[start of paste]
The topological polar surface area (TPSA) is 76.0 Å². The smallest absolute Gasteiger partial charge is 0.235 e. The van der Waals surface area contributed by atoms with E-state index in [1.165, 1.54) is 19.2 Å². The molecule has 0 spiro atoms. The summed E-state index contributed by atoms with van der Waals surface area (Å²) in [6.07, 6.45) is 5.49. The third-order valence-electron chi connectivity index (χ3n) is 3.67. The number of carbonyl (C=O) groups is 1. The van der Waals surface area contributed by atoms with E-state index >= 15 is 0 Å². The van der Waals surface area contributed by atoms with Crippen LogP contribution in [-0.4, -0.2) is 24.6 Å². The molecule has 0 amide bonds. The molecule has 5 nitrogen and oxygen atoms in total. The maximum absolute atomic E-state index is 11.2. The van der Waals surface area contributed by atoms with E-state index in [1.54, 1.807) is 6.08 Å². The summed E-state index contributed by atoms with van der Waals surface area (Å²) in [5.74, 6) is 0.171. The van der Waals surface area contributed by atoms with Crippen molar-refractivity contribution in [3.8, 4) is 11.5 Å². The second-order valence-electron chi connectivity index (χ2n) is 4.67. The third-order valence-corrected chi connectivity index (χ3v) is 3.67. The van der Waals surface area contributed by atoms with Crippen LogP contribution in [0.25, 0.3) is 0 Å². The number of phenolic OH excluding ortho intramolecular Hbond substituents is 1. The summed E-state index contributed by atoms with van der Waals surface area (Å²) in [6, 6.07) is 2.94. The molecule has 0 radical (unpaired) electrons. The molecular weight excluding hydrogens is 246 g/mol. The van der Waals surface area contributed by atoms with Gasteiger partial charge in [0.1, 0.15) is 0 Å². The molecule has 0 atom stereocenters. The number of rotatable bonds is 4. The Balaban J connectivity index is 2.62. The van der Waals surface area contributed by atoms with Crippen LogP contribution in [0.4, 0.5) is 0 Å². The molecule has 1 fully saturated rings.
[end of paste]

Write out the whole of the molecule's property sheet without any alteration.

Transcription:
The topological polar surface area (TPSA) is 76.0 Å². The smallest absolute Gasteiger partial charge is 0.235 e. The van der Waals surface area contributed by atoms with E-state index in [1.165, 1.54) is 19.2 Å². The molecule has 0 spiro atoms. The summed E-state index contributed by atoms with van der Waals surface area (Å²) in [6.07, 6.45) is 5.49. The third-order valence-electron chi connectivity index (χ3n) is 3.67. The number of carbonyl (C=O) groups is 1. The van der Waals surface area contributed by atoms with E-state index >= 15 is 0 Å². The van der Waals surface area contributed by atoms with Crippen LogP contribution in [-0.4, -0.2) is 24.6 Å². The molecule has 0 amide bonds. The molecule has 5 nitrogen and oxygen atoms in total. The maximum absolute atomic E-state index is 11.2. The van der Waals surface area contributed by atoms with E-state index in [1.54, 1.807) is 6.08 Å². The summed E-state index contributed by atoms with van der Waals surface area (Å²) in [5.74, 6) is 0.171. The van der Waals surface area contributed by atoms with Crippen molar-refractivity contribution in [3.8, 4) is 11.5 Å². The second-order valence-electron chi connectivity index (χ2n) is 4.67. The third-order valence-corrected chi connectivity index (χ3v) is 3.67. The van der Waals surface area contributed by atoms with Crippen LogP contribution in [0.25, 0.3) is 0 Å². The number of phenolic OH excluding ortho intramolecular Hbond substituents is 1. The summed E-state index contributed by atoms with van der Waals surface area (Å²) in [6, 6.07) is 2.94. The molecule has 0 radical (unpaired) electrons. The molecular weight excluding hydrogens is 246 g/mol. The van der Waals surface area contributed by atoms with Gasteiger partial charge in [0.1, 0.15) is 0 Å². The molecule has 0 atom stereocenters. The number of rotatable bonds is 4. The Balaban J connectivity index is 2.62. The van der Waals surface area contributed by atoms with Crippen LogP contribution in [0.4, 0.5) is 0 Å². The molecule has 1 fully saturated rings.